This won’t be an easy task, particularly when management structures also have to be set up. SAMI will undoubtedly be scouring the world for the best to run all the divisions and departments.
Ten months after being launched, SAMI signed a memorandum of agreement with what could be its biggest partner, Boeing, on March 30, 2018.
The new joint venture (JV) is aiming at localising more than 55% of the maintenance, repair and overhaul (MRO) services for fixed and rotary-wing military aircraft in Saudi Arabia. The agreement will also transfer technology to install weaponry on these aircraft, as well as localise the supply chain for spare parts in the kingdom.
The agreement was signed by Al-Khateeb and Boeing president and chairman, Dennis Muilenburg, at Boeing’s commercial manufacturing facility in Everett, Washington. Al-Khateeb, said: “Boeing has a long-standing commitment to Saudi Arabia and is extremely keen on expanding its footprint in the country. On the other hand, SAMI is exploring all collaborative opportunities to build a strong autonomous military industries eco system in the kingdom.”
The JV will provide sustainment services for Saudi’s military fixed- and rotary-wing aircraft. It will be the sole provider of these services for all military aviation platforms, strengthening the kingdom’s defence capabilities and enhancing its deterrent potential.
The military operates an extensive fleet of Boeing aircraft. It has 737S, 747s, 757s, E-3A Sentrys, KE-3/RE-3s, F-15C/Ds, and F-15S/SA Eagles – more than 200 aircraft – operating with the Royal Saudi Air Force (RSAF), plus AH-64s and AH-6i helicopters working with other services.
According to a Boeing statement, the new agreement is expected to reach revenues of $22 billion by 2030 and create 6,000 jobs and training opportunities for the Saudi youth. Around $450 million will be invested in facilities and equipment across Saudi Arabia.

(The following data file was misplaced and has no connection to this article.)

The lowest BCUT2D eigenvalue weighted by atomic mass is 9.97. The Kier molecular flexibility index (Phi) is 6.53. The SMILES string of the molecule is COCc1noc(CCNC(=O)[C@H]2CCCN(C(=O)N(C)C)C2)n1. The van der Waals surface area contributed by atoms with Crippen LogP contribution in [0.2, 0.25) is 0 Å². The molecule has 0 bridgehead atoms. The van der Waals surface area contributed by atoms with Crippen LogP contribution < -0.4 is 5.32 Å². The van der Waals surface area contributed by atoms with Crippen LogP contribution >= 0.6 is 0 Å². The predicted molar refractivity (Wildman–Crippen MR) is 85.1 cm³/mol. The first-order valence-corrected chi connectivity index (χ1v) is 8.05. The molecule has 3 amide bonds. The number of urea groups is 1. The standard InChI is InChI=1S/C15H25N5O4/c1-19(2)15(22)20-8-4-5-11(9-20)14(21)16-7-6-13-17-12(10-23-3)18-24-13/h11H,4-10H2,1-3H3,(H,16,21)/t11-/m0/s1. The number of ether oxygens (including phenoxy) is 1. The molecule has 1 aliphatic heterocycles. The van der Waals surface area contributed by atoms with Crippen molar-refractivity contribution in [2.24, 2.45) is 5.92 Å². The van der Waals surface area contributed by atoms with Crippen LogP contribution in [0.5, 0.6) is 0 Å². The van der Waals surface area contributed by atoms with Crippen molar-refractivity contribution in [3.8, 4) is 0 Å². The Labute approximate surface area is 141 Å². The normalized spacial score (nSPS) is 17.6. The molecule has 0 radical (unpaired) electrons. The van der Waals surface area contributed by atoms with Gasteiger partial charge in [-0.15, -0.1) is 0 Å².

In March, the UK and Saudi governments signed a memorandum of intent to finalise discussions for the purchase of 48 Typhoons.
Progress to an agreement for these, as well as support and transfer of technology and capability, is on-going, according to BAE’s half-yearly set of accounts. The company added: “This will enable BAE Systems to continue with the industrialisation of defence capabilities in Saudi Arabia in support of the Saudi Arabian Government’s national transformation plan and Vision 2030.”
Final assembly of the Typhoon would follow on from the Hawk programme.
The first of 22 in-kingdom final-assembled Hawk aircraft is expected to be delivered to the RSAF in 2019. This sees the ‘cigar tube’ of the front, centre and rear of each Hawk airfreighted to Saudi Arabia, where they will be assembled. This is likely to be a lot easier than following the same process with the Typhoon, which is built all over Europe.
SAMI has signed only one JV contract so far, a $2.2 billion framework deal in April with Spain’s Navanti.
The agreement covers the purchase of five Avante 2200 Corvettes from Spain’s state-owned shipbuilder, which will also include the supply of all five combat systems. The JV covers the installation, integration and test of the complete combat systems for the last vessel.
Work will also include logistics support, training programmes and simulators for the ships’ maintenance, as well as the ground-testing bases.
Work was expected to begin as Arabian Aerospace was going to press, with the last delivery in 2022.
Around 6,000 jobs will be created both directly and indirectly.
With money not being an issue, SAMI will be a massive game-changer, not just in Saudi Arabia but right across the globe.